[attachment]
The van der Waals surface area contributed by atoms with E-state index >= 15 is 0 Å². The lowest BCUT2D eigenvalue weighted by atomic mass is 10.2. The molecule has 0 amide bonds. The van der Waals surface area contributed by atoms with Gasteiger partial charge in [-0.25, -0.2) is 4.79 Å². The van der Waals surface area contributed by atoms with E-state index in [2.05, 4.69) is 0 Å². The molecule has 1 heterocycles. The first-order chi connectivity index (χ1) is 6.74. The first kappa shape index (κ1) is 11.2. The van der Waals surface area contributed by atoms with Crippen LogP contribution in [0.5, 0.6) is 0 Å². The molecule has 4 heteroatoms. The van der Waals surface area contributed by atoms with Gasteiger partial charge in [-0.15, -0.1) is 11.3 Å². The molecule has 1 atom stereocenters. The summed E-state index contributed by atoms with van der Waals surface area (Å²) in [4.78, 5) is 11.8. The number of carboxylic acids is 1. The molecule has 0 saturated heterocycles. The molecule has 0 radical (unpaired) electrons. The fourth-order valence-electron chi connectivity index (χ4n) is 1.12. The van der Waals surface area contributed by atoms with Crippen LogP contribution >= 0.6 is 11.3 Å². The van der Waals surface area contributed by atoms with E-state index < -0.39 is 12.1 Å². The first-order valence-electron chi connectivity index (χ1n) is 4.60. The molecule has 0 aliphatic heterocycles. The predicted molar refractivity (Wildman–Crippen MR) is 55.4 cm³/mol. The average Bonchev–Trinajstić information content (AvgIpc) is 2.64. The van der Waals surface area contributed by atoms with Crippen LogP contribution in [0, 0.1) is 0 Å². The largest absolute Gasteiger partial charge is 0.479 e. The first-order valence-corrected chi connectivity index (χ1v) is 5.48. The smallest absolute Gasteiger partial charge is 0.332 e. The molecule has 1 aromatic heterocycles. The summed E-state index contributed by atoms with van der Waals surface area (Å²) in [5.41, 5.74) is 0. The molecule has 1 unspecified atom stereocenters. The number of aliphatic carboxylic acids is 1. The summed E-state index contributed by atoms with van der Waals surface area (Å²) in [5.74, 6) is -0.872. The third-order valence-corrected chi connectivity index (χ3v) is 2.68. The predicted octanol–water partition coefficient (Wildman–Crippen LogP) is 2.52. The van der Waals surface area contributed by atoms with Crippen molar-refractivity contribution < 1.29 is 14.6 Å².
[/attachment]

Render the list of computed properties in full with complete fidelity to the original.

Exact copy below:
The van der Waals surface area contributed by atoms with E-state index >= 15 is 0 Å². The lowest BCUT2D eigenvalue weighted by atomic mass is 10.2. The molecule has 0 amide bonds. The van der Waals surface area contributed by atoms with Gasteiger partial charge in [-0.25, -0.2) is 4.79 Å². The van der Waals surface area contributed by atoms with E-state index in [2.05, 4.69) is 0 Å². The molecule has 1 heterocycles. The first-order chi connectivity index (χ1) is 6.74. The first kappa shape index (κ1) is 11.2. The van der Waals surface area contributed by atoms with Crippen LogP contribution in [0.5, 0.6) is 0 Å². The molecule has 4 heteroatoms. The van der Waals surface area contributed by atoms with Gasteiger partial charge in [-0.15, -0.1) is 11.3 Å². The molecule has 1 atom stereocenters. The summed E-state index contributed by atoms with van der Waals surface area (Å²) in [4.78, 5) is 11.8. The number of carboxylic acids is 1. The molecule has 0 saturated heterocycles. The molecule has 0 radical (unpaired) electrons. The fourth-order valence-electron chi connectivity index (χ4n) is 1.12. The van der Waals surface area contributed by atoms with Crippen LogP contribution >= 0.6 is 11.3 Å². The van der Waals surface area contributed by atoms with E-state index < -0.39 is 12.1 Å². The first-order valence-electron chi connectivity index (χ1n) is 4.60. The molecule has 0 aliphatic heterocycles. The predicted molar refractivity (Wildman–Crippen MR) is 55.4 cm³/mol. The average Bonchev–Trinajstić information content (AvgIpc) is 2.64. The van der Waals surface area contributed by atoms with Crippen LogP contribution in [0, 0.1) is 0 Å². The largest absolute Gasteiger partial charge is 0.479 e. The first-order valence-corrected chi connectivity index (χ1v) is 5.48. The smallest absolute Gasteiger partial charge is 0.332 e. The molecule has 1 aromatic heterocycles. The summed E-state index contributed by atoms with van der Waals surface area (Å²) in [5.41, 5.74) is 0. The molecule has 1 unspecified atom stereocenters. The number of aliphatic carboxylic acids is 1. The summed E-state index contributed by atoms with van der Waals surface area (Å²) in [5.74, 6) is -0.872. The third-order valence-corrected chi connectivity index (χ3v) is 2.68. The predicted octanol–water partition coefficient (Wildman–Crippen LogP) is 2.52. The van der Waals surface area contributed by atoms with Crippen molar-refractivity contribution < 1.29 is 14.6 Å².